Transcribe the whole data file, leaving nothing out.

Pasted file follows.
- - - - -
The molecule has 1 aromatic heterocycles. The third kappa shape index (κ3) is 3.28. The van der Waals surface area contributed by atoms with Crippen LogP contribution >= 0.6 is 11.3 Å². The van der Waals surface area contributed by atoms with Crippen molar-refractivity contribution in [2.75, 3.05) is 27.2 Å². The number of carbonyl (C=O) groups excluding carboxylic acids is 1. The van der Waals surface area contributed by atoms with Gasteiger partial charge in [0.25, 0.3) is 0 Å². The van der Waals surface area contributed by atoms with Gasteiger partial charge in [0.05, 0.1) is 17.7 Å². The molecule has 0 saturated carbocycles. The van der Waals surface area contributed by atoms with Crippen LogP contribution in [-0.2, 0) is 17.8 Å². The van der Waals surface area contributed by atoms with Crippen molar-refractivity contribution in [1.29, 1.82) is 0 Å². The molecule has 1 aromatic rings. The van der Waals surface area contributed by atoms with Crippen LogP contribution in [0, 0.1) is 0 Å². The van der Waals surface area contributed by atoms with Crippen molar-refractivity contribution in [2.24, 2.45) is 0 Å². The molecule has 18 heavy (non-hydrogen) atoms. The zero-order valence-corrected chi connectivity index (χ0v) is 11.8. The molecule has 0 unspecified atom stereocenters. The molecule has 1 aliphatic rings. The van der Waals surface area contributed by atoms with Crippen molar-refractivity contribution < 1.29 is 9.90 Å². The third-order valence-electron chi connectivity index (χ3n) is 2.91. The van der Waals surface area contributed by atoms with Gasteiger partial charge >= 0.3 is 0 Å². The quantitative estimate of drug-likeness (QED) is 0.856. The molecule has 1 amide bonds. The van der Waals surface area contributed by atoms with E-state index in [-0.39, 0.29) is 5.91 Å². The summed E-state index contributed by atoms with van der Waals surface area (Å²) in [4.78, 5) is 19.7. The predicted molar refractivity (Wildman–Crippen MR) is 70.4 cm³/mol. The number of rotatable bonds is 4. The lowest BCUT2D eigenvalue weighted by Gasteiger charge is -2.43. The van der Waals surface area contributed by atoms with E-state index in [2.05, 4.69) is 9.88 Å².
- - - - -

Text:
The molecule has 1 aromatic heterocycles. The third kappa shape index (κ3) is 3.28. The van der Waals surface area contributed by atoms with Crippen LogP contribution >= 0.6 is 11.3 Å². The van der Waals surface area contributed by atoms with Crippen molar-refractivity contribution in [2.75, 3.05) is 27.2 Å². The number of carbonyl (C=O) groups excluding carboxylic acids is 1. The van der Waals surface area contributed by atoms with Gasteiger partial charge in [0.25, 0.3) is 0 Å². The van der Waals surface area contributed by atoms with Gasteiger partial charge in [0.05, 0.1) is 17.7 Å². The molecule has 0 saturated carbocycles. The van der Waals surface area contributed by atoms with Crippen LogP contribution in [-0.2, 0) is 17.8 Å². The van der Waals surface area contributed by atoms with Crippen molar-refractivity contribution in [1.29, 1.82) is 0 Å². The molecule has 1 aromatic rings. The van der Waals surface area contributed by atoms with Crippen LogP contribution in [0, 0.1) is 0 Å². The van der Waals surface area contributed by atoms with Crippen molar-refractivity contribution in [2.24, 2.45) is 0 Å². The molecule has 18 heavy (non-hydrogen) atoms. The zero-order valence-corrected chi connectivity index (χ0v) is 11.8. The molecule has 0 unspecified atom stereocenters. The molecule has 1 aliphatic rings. The van der Waals surface area contributed by atoms with Crippen molar-refractivity contribution < 1.29 is 9.90 Å². The third-order valence-electron chi connectivity index (χ3n) is 2.91. The van der Waals surface area contributed by atoms with Gasteiger partial charge >= 0.3 is 0 Å². The quantitative estimate of drug-likeness (QED) is 0.856. The molecule has 1 amide bonds. The van der Waals surface area contributed by atoms with E-state index in [-0.39, 0.29) is 5.91 Å². The summed E-state index contributed by atoms with van der Waals surface area (Å²) in [4.78, 5) is 19.7. The predicted molar refractivity (Wildman–Crippen MR) is 70.4 cm³/mol. The number of rotatable bonds is 4. The lowest BCUT2D eigenvalue weighted by Gasteiger charge is -2.43. The van der Waals surface area contributed by atoms with E-state index in [2.05, 4.69) is 9.88 Å².